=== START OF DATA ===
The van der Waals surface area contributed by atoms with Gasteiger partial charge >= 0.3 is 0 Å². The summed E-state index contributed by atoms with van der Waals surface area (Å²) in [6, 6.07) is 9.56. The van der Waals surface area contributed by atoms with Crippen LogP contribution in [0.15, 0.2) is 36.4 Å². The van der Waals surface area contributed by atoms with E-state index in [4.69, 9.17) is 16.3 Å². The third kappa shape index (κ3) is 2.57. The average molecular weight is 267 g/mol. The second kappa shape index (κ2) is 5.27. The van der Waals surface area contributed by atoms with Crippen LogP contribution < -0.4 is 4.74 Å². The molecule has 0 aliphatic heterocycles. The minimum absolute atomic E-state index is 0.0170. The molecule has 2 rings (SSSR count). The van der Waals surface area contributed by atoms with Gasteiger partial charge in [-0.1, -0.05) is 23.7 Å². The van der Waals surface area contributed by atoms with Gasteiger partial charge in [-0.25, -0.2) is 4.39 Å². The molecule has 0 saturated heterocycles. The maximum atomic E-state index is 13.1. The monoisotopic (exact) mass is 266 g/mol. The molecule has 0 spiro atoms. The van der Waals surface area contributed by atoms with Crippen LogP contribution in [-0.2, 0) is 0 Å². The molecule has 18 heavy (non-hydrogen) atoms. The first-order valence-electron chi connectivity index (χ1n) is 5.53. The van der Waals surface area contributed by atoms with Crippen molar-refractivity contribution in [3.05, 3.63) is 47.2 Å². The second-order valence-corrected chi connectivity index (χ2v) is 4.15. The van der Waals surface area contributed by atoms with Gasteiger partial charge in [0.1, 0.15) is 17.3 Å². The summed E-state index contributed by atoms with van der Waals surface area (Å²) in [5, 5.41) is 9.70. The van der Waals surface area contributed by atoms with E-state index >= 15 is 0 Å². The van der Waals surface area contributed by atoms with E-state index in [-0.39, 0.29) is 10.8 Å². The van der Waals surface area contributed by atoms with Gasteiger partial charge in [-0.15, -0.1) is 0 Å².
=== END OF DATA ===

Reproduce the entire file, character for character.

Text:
The van der Waals surface area contributed by atoms with Gasteiger partial charge >= 0.3 is 0 Å². The summed E-state index contributed by atoms with van der Waals surface area (Å²) in [6, 6.07) is 9.56. The van der Waals surface area contributed by atoms with Crippen LogP contribution in [0.15, 0.2) is 36.4 Å². The van der Waals surface area contributed by atoms with E-state index in [4.69, 9.17) is 16.3 Å². The third kappa shape index (κ3) is 2.57. The average molecular weight is 267 g/mol. The second kappa shape index (κ2) is 5.27. The van der Waals surface area contributed by atoms with Crippen LogP contribution < -0.4 is 4.74 Å². The molecule has 0 aliphatic heterocycles. The minimum absolute atomic E-state index is 0.0170. The molecule has 2 rings (SSSR count). The van der Waals surface area contributed by atoms with Gasteiger partial charge in [-0.1, -0.05) is 23.7 Å². The van der Waals surface area contributed by atoms with Gasteiger partial charge in [-0.25, -0.2) is 4.39 Å². The molecule has 0 saturated heterocycles. The maximum atomic E-state index is 13.1. The monoisotopic (exact) mass is 266 g/mol. The molecule has 0 spiro atoms. The van der Waals surface area contributed by atoms with Crippen LogP contribution in [-0.2, 0) is 0 Å². The molecule has 18 heavy (non-hydrogen) atoms. The first-order valence-electron chi connectivity index (χ1n) is 5.53. The van der Waals surface area contributed by atoms with Crippen molar-refractivity contribution in [3.05, 3.63) is 47.2 Å². The second-order valence-corrected chi connectivity index (χ2v) is 4.15. The van der Waals surface area contributed by atoms with Gasteiger partial charge in [0.1, 0.15) is 17.3 Å². The summed E-state index contributed by atoms with van der Waals surface area (Å²) in [5, 5.41) is 9.70. The van der Waals surface area contributed by atoms with E-state index >= 15 is 0 Å². The van der Waals surface area contributed by atoms with E-state index in [-0.39, 0.29) is 10.8 Å². The van der Waals surface area contributed by atoms with Gasteiger partial charge in [-0.15, -0.1) is 0 Å².